Word of the Day

Monday, February 01, 2021

diegetic

[ dahy-uh-jet-ik ]

adjective

happening within or being the created world of a story.

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What is the origin of diegetic?

Diegetic, “happening within or being the created world of a story,” is a technical term used in literary criticism, both in ancient Greek and in modern English. Its Greek original is diēgētikόs, a variant of diēgēmatikόs “pertaining to a narrative;” Aristotle uses both variants in the Poetics with the noun poíēsis “poetry” (i.e., “narrative poetry”). Both adjectives are derivatives of the noun diḗgēsis “narration, narrative” and derive from the verb diēgeîsthai “to set out in detail, describe.” Diegetic entered English in the second half of the 20th century.

how is diegetic used?

The choir ceases being underscore and becomes diegetic—that is, part of the movie’s fictional space, hearable by its characters. The emperor’s malignant music has seeped out of the soundtrack and into the world of the film.

Frank Lehman, "How John Williams’s Star Wars Score pulls us to the dark side," Washington Post, December 13, 2019

Scholars speak of two types of film music: diegetic, in which characters in a movie either perform music or listen to it (“Play it, Sam”), and non-diegetic, which is music that accompanies the film’s action—in other words, music which we hear but which the characters don’t.

Russell Plat, "Benjamin Britten's 'Moonrise Kingdom'," The New Yorker, August 6, 2012

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Sunday, January 31, 2021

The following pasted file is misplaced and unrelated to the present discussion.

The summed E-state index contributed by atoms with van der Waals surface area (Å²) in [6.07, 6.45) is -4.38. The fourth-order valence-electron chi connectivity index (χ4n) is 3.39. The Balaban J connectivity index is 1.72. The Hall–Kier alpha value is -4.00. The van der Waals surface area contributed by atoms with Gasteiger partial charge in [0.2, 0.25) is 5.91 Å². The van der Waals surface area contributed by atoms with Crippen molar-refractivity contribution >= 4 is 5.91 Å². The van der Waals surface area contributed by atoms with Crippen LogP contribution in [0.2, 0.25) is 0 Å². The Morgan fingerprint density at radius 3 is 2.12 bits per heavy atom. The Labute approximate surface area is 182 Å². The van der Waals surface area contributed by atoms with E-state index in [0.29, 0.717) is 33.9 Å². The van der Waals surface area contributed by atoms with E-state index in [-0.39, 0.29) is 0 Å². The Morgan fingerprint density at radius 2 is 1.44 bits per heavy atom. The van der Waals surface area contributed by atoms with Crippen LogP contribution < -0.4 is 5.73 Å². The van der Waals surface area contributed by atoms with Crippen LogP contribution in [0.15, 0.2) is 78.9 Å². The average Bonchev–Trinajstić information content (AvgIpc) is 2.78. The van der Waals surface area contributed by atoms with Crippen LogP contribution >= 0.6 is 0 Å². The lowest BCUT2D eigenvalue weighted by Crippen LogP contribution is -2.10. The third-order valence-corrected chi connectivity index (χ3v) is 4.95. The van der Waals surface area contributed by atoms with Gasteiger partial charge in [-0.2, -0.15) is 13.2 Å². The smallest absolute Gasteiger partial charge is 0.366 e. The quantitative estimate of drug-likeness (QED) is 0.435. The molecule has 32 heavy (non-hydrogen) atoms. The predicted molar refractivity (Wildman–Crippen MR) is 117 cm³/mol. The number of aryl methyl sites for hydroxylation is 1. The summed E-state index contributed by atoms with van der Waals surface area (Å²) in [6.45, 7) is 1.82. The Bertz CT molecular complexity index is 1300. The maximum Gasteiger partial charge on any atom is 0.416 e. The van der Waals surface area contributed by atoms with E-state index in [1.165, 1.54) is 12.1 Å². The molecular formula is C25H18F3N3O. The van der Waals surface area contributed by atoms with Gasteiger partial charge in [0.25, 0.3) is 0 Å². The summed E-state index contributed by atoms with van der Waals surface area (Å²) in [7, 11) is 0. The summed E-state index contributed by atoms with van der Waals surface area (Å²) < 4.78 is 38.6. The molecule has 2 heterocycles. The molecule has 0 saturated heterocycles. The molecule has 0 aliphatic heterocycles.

holophrase

[ hol-uh-freyz, hoh-luh- ]

noun

a word functioning as a phrase or sentence, as the imperative Go!

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What is the origin of holophrase?

A holophrase is “a word functioning as a phrase or sentence”; it comes from the Greek adjective hόlos (combining form holo-) “whole, entire,” and the noun phrásis “speech, way of speaking, expression.” Holophrases are the usual form of speech when children are learning to talk, as when your toddler stands in front of you with raised arms, and says “Up,” meaning “Pick me up.” Holophrase entered English at the end of the 19th century.

how is holophrase used?

In dispensing with parts of speech, and in presenting a total situation in one symbol, the holophrase might be called a ‘word gesture.’

Floyd Henry Allport, Social Psychology, 1924

The VC community seems to love its holophrases: “incubate,” “accelerate,” “longtail,” “freemium,” and of course, the mythical “unicorn.” These are all words that serve as shorthand for more involved concepts central to the investment universe.

Ajay Raju, "The Next Silicon Valley Will Be … Philly?" Philadelphia Citizen, October 23, 2018

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Saturday, January 30, 2021

fantabulous

[ fan-tab-yuh-luhs ]

adjective

extremely fine or desirable; excellent; wonderful.

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What is the origin of fantabulous?

Fantabulous, a slang term meaning “excellent, wonderful,” is a blend of fantastic and fabulous. The word first appeared in the US in 1953, in New Zealand in 1959, and in the UK by 1961.

how is fantabulous used?

Stolen money enhanced the flavor of everything it bought, made every game of pinball more fantabulous and fun.

Brent Staples, "I Oiled the Hinges," New York Times Magazine, October 8, 1995

“It was great,” Bobby said. “Fantabulous. Thanks for taking me. It was practically the best movie I ever saw.”

Stephen King, Hearts in Atlantis, 1999

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